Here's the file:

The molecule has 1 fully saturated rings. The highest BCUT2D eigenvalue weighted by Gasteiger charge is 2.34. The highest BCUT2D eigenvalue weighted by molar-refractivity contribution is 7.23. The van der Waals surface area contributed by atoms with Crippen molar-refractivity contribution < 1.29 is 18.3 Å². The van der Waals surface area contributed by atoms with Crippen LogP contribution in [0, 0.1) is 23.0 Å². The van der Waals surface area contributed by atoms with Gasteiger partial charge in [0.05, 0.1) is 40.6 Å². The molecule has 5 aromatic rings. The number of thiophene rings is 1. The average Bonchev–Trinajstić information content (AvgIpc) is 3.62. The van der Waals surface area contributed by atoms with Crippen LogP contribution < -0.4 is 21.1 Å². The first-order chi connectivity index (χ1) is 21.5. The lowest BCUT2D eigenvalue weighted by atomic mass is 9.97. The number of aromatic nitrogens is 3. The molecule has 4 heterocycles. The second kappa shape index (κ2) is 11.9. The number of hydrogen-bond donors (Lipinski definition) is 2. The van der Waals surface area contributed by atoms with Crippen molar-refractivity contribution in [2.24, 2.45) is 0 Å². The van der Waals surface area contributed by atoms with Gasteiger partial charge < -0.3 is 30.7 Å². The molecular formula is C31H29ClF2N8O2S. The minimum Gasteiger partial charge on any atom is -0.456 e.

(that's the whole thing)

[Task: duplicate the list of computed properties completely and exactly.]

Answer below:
The molecule has 1 fully saturated rings. The highest BCUT2D eigenvalue weighted by Gasteiger charge is 2.34. The highest BCUT2D eigenvalue weighted by molar-refractivity contribution is 7.23. The van der Waals surface area contributed by atoms with Crippen molar-refractivity contribution < 1.29 is 18.3 Å². The van der Waals surface area contributed by atoms with Crippen LogP contribution in [0, 0.1) is 23.0 Å². The van der Waals surface area contributed by atoms with Gasteiger partial charge in [0.05, 0.1) is 40.6 Å². The molecule has 5 aromatic rings. The number of thiophene rings is 1. The average Bonchev–Trinajstić information content (AvgIpc) is 3.62. The van der Waals surface area contributed by atoms with Crippen LogP contribution < -0.4 is 21.1 Å². The first-order chi connectivity index (χ1) is 21.5. The lowest BCUT2D eigenvalue weighted by atomic mass is 9.97. The number of aromatic nitrogens is 3. The molecule has 4 heterocycles. The second kappa shape index (κ2) is 11.9. The number of hydrogen-bond donors (Lipinski definition) is 2. The van der Waals surface area contributed by atoms with Crippen molar-refractivity contribution in [2.24, 2.45) is 0 Å². The van der Waals surface area contributed by atoms with Gasteiger partial charge < -0.3 is 30.7 Å². The molecular formula is C31H29ClF2N8O2S. The minimum Gasteiger partial charge on any atom is -0.456 e.